of “existential sociality” because here social and existential
dimensions do not exclude but presuppose each other.
Socrates called himself a midwife of truth; and, in a sense, every
truly educational act is Socratic. You cannot be a midwife at a
distance, without touching the newborn. The most valuable and edifying
questions in the class are those that find me unprepared and prompt
me to suggest things that never occurred to me before. For students
also genuine education starts not when they report the contents
of their assignments, but when, on the basis of received knowledge,
they begin to think—that is, to explore the possibility of
new knowledge. Sometimes they even arrive at ideas that never before
occurred to them or perhaps to anybody. This is what I call existential
sociality: when, in the dialogical presence of others—and
because of their otherness—we find somebody unfamiliar inside
ourselves, somebody who surprises us with unpredicted thoughts.
If this existential sociality of education explains in part why
distance learning or virtual universities cannot replace universities
located in actual time and space, another aspect of education explains
how the university differs from a commercial server of knowledge.
Genuine instruction requires three in’s that cannot be copied
for mass output and consumption: intuition, inspiration, and invention.
Though “reproducibility” is considered a standard requirement
for academic research, education involves irreproducible moments
of human interaction here and now. It is “becoming-through-knowledge”
rather than acquisition of knowledge as such. Sometimes in the classroom
I ask myself: can my instruction be computerized, transferred to
a disk, offered as a digital package? I hope the answer is ‘no.’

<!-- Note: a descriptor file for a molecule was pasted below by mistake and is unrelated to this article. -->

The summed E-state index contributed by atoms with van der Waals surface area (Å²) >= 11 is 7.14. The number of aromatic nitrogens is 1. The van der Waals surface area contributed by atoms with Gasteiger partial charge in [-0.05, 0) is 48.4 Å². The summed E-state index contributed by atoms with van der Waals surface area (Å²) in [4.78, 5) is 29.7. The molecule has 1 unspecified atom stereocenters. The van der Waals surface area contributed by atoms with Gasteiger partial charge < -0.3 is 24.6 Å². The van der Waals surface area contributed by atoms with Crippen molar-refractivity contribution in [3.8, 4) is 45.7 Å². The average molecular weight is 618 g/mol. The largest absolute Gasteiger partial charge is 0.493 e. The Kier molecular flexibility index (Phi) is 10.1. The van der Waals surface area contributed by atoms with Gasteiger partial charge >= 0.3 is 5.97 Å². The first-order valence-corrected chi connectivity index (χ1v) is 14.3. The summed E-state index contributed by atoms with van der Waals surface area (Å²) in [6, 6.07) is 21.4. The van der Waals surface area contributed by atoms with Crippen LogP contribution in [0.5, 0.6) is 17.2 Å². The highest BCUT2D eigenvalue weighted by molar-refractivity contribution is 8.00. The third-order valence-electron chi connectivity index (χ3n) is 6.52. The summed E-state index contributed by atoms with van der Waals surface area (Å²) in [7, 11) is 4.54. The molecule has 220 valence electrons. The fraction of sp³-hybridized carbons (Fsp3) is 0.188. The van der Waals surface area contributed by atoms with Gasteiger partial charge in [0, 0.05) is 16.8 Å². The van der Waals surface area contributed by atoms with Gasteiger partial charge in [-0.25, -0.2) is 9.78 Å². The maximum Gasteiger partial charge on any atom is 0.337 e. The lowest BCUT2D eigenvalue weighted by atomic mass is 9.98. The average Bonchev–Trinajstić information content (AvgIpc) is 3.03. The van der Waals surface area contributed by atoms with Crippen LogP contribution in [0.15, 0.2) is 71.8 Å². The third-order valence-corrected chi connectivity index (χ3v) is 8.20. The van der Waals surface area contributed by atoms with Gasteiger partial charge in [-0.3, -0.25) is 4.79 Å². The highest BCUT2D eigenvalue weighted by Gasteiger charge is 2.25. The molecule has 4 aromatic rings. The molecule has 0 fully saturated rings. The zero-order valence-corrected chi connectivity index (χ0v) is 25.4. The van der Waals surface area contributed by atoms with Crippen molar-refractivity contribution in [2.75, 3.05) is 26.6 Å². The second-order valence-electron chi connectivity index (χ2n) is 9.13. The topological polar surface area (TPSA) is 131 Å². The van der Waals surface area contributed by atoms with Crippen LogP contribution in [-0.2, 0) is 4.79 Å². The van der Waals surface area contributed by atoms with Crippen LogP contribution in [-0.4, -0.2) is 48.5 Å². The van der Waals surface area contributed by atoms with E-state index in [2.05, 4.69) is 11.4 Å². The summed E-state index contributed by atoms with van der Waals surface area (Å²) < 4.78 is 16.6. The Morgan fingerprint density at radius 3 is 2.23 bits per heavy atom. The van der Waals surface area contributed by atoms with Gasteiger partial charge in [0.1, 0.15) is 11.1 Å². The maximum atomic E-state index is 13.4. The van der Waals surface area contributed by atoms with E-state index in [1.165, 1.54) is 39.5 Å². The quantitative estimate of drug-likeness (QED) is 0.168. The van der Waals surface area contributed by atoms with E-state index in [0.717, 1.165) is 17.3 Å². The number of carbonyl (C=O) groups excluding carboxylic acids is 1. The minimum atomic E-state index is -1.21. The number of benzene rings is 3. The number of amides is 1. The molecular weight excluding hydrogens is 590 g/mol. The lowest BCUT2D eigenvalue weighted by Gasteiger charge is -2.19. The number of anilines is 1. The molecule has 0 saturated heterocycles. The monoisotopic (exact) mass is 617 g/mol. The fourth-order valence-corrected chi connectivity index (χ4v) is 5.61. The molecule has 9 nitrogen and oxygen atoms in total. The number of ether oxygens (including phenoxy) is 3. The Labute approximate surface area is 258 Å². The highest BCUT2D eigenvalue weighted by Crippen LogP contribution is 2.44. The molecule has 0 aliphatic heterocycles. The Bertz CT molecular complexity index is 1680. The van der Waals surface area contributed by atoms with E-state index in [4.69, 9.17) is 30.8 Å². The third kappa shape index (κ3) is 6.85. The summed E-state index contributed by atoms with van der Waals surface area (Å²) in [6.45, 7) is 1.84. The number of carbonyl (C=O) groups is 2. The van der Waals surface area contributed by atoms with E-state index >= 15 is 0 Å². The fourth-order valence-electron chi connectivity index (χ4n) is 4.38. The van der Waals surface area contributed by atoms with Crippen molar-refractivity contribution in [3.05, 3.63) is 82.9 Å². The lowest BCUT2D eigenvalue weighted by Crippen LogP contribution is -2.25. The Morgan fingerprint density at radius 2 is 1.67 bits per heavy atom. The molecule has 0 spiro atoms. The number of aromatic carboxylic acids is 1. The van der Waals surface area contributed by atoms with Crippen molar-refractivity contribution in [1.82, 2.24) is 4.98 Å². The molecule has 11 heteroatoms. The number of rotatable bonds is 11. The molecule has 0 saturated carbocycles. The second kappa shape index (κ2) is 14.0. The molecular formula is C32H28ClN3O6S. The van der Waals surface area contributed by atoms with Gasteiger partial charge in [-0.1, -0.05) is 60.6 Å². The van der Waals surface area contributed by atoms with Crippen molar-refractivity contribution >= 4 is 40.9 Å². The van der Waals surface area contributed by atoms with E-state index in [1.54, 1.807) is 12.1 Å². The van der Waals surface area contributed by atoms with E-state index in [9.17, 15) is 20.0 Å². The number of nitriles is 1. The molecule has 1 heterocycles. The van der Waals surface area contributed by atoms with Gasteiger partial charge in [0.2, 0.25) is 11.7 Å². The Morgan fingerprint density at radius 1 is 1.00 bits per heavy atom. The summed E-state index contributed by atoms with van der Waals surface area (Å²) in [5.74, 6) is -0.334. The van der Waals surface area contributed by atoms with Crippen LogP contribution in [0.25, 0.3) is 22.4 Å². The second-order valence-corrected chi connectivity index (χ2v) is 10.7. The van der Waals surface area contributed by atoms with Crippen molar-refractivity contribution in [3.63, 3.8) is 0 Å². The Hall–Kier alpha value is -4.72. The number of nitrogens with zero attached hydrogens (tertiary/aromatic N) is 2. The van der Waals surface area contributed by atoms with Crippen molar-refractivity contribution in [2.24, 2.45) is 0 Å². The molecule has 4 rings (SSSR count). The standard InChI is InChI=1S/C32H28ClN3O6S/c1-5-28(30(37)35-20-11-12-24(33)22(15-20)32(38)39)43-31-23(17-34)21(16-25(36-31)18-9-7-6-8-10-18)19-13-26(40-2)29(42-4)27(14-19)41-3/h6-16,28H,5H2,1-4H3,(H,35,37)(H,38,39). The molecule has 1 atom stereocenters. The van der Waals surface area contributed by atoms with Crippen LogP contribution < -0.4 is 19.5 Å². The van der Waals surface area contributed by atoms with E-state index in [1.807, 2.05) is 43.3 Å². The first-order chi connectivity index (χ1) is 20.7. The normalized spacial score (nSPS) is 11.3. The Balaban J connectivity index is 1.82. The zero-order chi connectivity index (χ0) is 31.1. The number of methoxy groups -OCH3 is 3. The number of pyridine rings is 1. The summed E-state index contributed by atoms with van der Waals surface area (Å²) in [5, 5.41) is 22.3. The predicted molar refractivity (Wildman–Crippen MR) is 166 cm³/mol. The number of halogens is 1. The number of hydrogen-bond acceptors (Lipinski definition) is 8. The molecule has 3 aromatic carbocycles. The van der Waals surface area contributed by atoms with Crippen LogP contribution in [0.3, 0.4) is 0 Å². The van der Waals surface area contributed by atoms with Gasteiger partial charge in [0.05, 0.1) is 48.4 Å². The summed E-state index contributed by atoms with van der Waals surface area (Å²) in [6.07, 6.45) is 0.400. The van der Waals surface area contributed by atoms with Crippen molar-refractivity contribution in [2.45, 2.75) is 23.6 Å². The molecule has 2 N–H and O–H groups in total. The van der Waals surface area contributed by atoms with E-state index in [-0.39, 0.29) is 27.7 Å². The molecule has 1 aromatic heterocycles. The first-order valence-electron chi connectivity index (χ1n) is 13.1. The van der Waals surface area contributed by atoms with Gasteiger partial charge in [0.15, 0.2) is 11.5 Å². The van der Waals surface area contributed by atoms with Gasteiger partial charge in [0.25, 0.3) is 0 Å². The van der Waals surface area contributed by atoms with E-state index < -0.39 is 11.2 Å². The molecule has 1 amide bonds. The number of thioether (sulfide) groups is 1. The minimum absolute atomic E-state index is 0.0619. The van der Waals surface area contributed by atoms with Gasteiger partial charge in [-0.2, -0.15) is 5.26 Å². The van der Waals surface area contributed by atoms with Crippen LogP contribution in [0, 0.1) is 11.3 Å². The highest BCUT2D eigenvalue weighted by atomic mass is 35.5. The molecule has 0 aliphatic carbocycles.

Education is an improvisational activity, a social event of co-thinking,
where each participant is as unknown to others as he is unpredictable
to himself. The sharing and reproducing of knowledge is only a preparatory
step to the event of co-thinking.
I would suggest that knowledge relates to thinking as mass relates
to energy. Education is not just the transference of the mass of
knowledge from one head to another or to many heads. It is the process
of unloosing, of splitting this mass in order to produce the energy
of new associations, linkages, configurations. This “neuronal
fission” that spontaneously happens in the interaction of
minds may be even more powerful than nuclear fission: it liberates
the energy of creative thinking that, among many other things, has
built nuclear reactors.
We do not need to diminish the value of the market economy that
has shaped the ethos of modernity, or the value of information technology
that has shaped the ethos of postmodernity. I suggest, however,
that the next historical period may witness a new ethos in which
we attempt to revive humanity as a disappearing species that needs
preservation and cultivation. Perhaps artificial creatures of the
future may develop their own ecological awareness and treat their
human progenitors as benevolently as we now treat wildlife. Then,
in the coming era of humanless production, robotic enterprises,
self-managing plants and electronic networks, the university can
become the sanctuary and preserve of humanitas. This may be a rather
pessimistic view on the fate of humanity as an endangered species,
but it is quite an optimistic view of the role of the university
as the ultimate refuge of this species.